(USA TODAY) -- Tens of thousands of evacuees returned home this weekend after devastating wildfires scorched San Diego County, but it may be only a temporary respite for drought-stricken California.
A big fire in San Marcos that started near Cocos Drive on Wednesday was 85% contained Sunday afternoon and was expected to be fully contained by the end of the day, according to Kevin Lucero, a spokesman for CAL FIRE, the state's fire agency, which worked with local agencies to fight the fire.
Lucero says 1,995 acres have burned in San Diego County, destroying 39 single-family homes and one commercial structure. Two other single-family homes have been damaged, he says.
There were no injuries in the Cocos fire, and officials are investigating whether it was intentionally set, he says.
A badly burned body was found in a transient camp after another fire.
Oceanside police arrested a man for adding dead brush onto smoldering bushes in a small fire, and two others were arrested for starting at least two small fires in Escondido.
Government officials are wary that the extremely dry conditions, high temperatures and low humidity could result in many more fires this summer.
The National Interagency Fire Center says there is "above-normal fire potential" for "much of California," southern Arizona and southwestern New Mexico this month and next month.
In June, there will also be "above-normal fire potential" for northern California, Nevada and "much of Oregon," the center says.
The San Diego area "normally doesn't see wildfires this early in the season," Lucero says.
The wildfire season there often begins in June, and the entire state hasn't received a break from wildfires since last summer, he says. Normally, a rainy period occurs, and wetter conditions provide a break from wildfires from December through May, Lucero says.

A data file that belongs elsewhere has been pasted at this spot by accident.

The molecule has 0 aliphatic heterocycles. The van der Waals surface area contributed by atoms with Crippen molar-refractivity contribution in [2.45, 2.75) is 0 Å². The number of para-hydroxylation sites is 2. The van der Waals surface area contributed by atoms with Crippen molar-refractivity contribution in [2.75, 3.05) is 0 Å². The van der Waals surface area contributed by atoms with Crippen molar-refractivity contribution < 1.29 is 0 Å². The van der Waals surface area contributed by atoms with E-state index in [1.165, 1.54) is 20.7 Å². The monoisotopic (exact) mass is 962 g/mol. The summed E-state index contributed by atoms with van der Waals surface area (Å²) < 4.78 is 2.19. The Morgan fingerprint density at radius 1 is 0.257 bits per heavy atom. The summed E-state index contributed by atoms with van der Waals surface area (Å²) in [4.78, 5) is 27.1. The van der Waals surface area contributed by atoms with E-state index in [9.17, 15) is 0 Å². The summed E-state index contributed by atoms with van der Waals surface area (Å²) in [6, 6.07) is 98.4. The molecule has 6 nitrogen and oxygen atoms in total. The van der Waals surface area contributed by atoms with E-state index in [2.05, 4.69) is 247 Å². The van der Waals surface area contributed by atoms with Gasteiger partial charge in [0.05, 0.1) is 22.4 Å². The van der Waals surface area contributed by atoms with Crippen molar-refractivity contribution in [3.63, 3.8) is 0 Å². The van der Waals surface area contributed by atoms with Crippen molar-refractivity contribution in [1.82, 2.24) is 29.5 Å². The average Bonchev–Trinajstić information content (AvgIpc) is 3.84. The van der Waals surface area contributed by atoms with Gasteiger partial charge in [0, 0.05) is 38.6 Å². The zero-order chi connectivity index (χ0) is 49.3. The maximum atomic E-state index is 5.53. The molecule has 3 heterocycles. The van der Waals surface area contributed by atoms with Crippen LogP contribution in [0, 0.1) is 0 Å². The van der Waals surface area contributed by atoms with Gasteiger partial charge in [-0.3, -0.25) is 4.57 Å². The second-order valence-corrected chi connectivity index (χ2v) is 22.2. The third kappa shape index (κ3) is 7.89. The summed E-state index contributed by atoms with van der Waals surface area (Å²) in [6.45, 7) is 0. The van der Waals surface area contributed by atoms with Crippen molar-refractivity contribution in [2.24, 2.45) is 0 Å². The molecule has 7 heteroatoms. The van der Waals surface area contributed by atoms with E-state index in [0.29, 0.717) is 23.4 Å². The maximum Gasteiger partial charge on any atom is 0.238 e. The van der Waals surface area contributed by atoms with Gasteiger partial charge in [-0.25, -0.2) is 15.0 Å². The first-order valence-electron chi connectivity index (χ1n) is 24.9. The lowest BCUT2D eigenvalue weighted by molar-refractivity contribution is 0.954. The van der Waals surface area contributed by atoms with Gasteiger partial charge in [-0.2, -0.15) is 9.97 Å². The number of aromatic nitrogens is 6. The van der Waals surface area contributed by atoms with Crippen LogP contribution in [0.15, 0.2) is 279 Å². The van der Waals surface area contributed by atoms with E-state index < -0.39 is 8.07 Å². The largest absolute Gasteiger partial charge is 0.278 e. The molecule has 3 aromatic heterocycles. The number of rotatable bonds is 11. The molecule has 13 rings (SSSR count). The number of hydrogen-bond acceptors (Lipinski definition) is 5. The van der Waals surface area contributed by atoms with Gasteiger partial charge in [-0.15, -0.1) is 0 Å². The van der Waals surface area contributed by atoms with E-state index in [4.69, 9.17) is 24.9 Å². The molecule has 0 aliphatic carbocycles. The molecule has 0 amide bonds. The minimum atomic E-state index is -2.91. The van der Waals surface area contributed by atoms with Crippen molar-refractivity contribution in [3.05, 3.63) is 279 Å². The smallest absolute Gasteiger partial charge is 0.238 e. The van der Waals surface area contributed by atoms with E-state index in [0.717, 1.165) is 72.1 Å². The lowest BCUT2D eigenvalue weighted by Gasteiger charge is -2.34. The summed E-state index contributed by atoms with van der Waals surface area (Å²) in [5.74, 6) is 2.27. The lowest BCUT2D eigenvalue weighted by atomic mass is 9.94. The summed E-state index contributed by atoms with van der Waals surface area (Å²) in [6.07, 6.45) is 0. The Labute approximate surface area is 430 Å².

The California Department of Forestry and Fire Protection has already responded to more than 1,500 fires this year, compared with about 800 during an average year.
"We have had dry conditions for three years straight," says Brad Alexander, a spokesman for the California Governor's Office of Emergency Services.
In 119 years of recorded history, 2013 was the driest calendar year for California, the U.S. Geological Survey says.
According to the U.S. Department of Agriculture, the ongoing drought will "likely" have a major impact on agricultural production this year for a state that is a major producer of the nation's fruits, vegetables, tree nuts and dairy products.
With insufficient water and higher production costs, food producers "may opt to reduce total acreage," driving up consumer food prices for several years, the Agriculture Department says.
Much of California's farmland receives water from snowfall in the Sierra Nevada. As of April 1, the California Department of Water Resources measured the statewide water content of snowpack at only 32% of the average snowpack on April 1.
That date, the U.S. Geological Survey says, is usually when the snowpack is at its peak and begins to melt into streams and reservoirs.
Contributing: The Associated Press